A few years ago, video cameras were not a common fixture in public places. But today, when an injury or wrongful death occurs, the first thing investigators look for is video footage. These video recordings come from a variety of sources, and can help establish injuries – even negligence. Today, video recordings are used in personal injury claims, and can come from storefronts, cellphones, and even personal devices. One of the items on a checklist for a personal injury case is searching for any relevant video recordings, as well as still photographs from a variety of sources – because they can help prove your case.
What Types of Video Evidence Can Be Used?
Videos can show everything from hazardous conditions to motor vehicle collisions to police brutality to even a slip and fall accident. Just some types of video evidence collected in injury and wrongful death cases include:
- Police Dashcam Videos – These record police officer activity, but also the activity of the individuals’ with whom police are interacting. It records what is said, what is done, etc.
- Police Bodycam Videos – Police officers can use their bodycam footage to help corroborate and save them from false accusations. They can also be used to capture admittance of guilt from individuals in car accident cases.
- Truck and Bus Cameras – Today, commercial vehicles are often equipped with Drivecam, or similar video recording units. These capture what happens inside the bus or truck cab. Similar to store security cameras, they can help protect the company and drivers from allegations – or prove liability in injury cases. For example, if a bus driver was texting while driving, and caused a serious accident, this would be captured on the Drivecam inside of the bus.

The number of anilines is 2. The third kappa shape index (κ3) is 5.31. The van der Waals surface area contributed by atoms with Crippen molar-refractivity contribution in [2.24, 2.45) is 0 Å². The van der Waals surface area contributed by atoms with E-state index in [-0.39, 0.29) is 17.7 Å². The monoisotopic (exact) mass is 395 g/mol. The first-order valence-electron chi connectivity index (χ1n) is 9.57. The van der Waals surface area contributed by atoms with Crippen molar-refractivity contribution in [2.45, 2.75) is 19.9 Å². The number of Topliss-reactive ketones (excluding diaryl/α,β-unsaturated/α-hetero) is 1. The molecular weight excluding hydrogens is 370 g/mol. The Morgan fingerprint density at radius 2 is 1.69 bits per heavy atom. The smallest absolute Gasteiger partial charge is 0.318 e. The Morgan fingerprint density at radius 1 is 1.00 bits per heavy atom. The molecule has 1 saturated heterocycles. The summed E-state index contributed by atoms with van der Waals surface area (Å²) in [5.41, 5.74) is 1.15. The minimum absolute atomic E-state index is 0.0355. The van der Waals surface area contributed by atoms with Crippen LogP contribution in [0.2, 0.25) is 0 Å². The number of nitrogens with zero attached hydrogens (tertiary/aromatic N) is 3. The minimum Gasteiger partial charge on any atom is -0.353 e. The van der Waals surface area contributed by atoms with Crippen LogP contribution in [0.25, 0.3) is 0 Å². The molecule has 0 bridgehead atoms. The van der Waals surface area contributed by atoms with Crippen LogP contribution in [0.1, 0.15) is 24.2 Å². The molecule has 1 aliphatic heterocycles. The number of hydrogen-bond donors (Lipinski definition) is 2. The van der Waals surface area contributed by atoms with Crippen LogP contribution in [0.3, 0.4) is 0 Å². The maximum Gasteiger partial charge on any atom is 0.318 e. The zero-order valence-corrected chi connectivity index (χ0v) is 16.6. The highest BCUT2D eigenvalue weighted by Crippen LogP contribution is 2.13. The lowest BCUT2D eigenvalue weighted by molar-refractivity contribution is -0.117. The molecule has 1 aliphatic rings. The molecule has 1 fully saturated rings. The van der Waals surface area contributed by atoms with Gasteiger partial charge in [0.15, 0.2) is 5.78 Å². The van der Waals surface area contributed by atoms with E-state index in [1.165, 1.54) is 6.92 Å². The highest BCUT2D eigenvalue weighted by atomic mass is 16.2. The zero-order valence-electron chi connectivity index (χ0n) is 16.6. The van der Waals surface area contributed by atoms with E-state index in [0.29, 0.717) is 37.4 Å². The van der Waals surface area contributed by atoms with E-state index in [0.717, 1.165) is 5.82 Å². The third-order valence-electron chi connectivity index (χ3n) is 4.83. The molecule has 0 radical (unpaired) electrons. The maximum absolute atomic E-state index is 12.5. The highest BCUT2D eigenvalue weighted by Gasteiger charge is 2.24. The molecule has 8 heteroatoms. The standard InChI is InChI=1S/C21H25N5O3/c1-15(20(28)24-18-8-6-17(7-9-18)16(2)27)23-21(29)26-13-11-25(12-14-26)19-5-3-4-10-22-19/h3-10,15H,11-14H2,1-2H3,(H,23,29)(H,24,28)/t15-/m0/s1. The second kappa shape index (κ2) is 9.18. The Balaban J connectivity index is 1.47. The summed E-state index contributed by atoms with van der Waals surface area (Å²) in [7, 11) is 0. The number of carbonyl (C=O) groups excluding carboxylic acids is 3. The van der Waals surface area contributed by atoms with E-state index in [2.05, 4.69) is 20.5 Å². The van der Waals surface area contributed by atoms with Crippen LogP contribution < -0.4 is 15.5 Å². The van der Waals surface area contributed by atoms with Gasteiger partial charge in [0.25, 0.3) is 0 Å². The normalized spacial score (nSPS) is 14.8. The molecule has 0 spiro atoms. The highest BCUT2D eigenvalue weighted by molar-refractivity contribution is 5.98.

- Security Surveillance Video – These are especially helpful in slip and fall cases, car accident claims, and premise liability cases. With the right footage, the plaintiff can eliminate all potential defenses of liability from the defense team. At the same time, these videos can be used by attorneys to assess the validity of their client’s claims – and help them decide if a case is worth pursuing.
- Outside Security Cameras – These can help capture acts of violence, car accidents, and even premise liability claims. Urban areas are blanketed with exterior security cameras, and almost every retail location that you visit today will have some sort of outdoor surveillance system in place.
- Public Safety Cameras – These are installed by city governments and, sometimes, the Department of Homeland Security. They tend to capture public areas, such as airports, parks, national transportation infrastructures, etc.
- Camera Phones – Camera phones are often used at the scene of car accidents. Witnesses may use them to take pictures or videos of accident scenes, and they can be used in investigations to help establish liability.
The only downside to video technology being readily available is that juries may expect to see some sort of video evidence at every injury case. Sometimes there is video footage, but there are still times when video evidence is not available. The absence of video evidence, however, does not mean that the plaintiff has fabricated his or her claim; instead, other evidence will be presented, which proves that the injury did occur.
Contact a Personal Injury Attorney in Chicago Regarding Your Case
If you have been seriously injured in a slip and fall, you may be entitled to compensation. Contact the Chicago injury team at Malman Law for a free consultation. We can look for applicable video evidence to help establish your case. Schedule your appointment; fill out our online contact form with your legal questions.